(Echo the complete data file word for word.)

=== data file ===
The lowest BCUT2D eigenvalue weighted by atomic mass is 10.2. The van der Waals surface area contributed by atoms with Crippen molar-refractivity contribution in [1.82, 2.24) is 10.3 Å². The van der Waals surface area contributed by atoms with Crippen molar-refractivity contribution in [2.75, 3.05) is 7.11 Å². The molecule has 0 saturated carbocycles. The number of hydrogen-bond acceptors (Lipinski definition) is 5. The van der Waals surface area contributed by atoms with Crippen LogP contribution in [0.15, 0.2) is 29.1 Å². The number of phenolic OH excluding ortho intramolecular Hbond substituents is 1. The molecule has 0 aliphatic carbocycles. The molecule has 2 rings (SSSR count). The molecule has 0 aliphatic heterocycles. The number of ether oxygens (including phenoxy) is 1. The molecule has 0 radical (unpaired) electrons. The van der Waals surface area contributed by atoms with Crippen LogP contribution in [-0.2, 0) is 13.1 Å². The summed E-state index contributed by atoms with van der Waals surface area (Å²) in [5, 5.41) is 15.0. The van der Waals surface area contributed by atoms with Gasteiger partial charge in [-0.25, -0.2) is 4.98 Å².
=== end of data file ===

The lowest BCUT2D eigenvalue weighted by atomic mass is 10.2. The van der Waals surface area contributed by atoms with Crippen molar-refractivity contribution in [1.82, 2.24) is 10.3 Å². The van der Waals surface area contributed by atoms with Crippen molar-refractivity contribution in [2.75, 3.05) is 7.11 Å². The molecule has 0 saturated carbocycles. The number of hydrogen-bond acceptors (Lipinski definition) is 5. The van der Waals surface area contributed by atoms with Crippen LogP contribution in [0.15, 0.2) is 29.1 Å². The number of phenolic OH excluding ortho intramolecular Hbond substituents is 1. The molecule has 0 aliphatic carbocycles. The molecule has 2 rings (SSSR count). The molecule has 0 aliphatic heterocycles. The number of ether oxygens (including phenoxy) is 1. The molecule has 0 radical (unpaired) electrons. The van der Waals surface area contributed by atoms with Crippen LogP contribution in [-0.2, 0) is 13.1 Å². The summed E-state index contributed by atoms with van der Waals surface area (Å²) in [5, 5.41) is 15.0. The van der Waals surface area contributed by atoms with Gasteiger partial charge in [-0.25, -0.2) is 4.98 Å².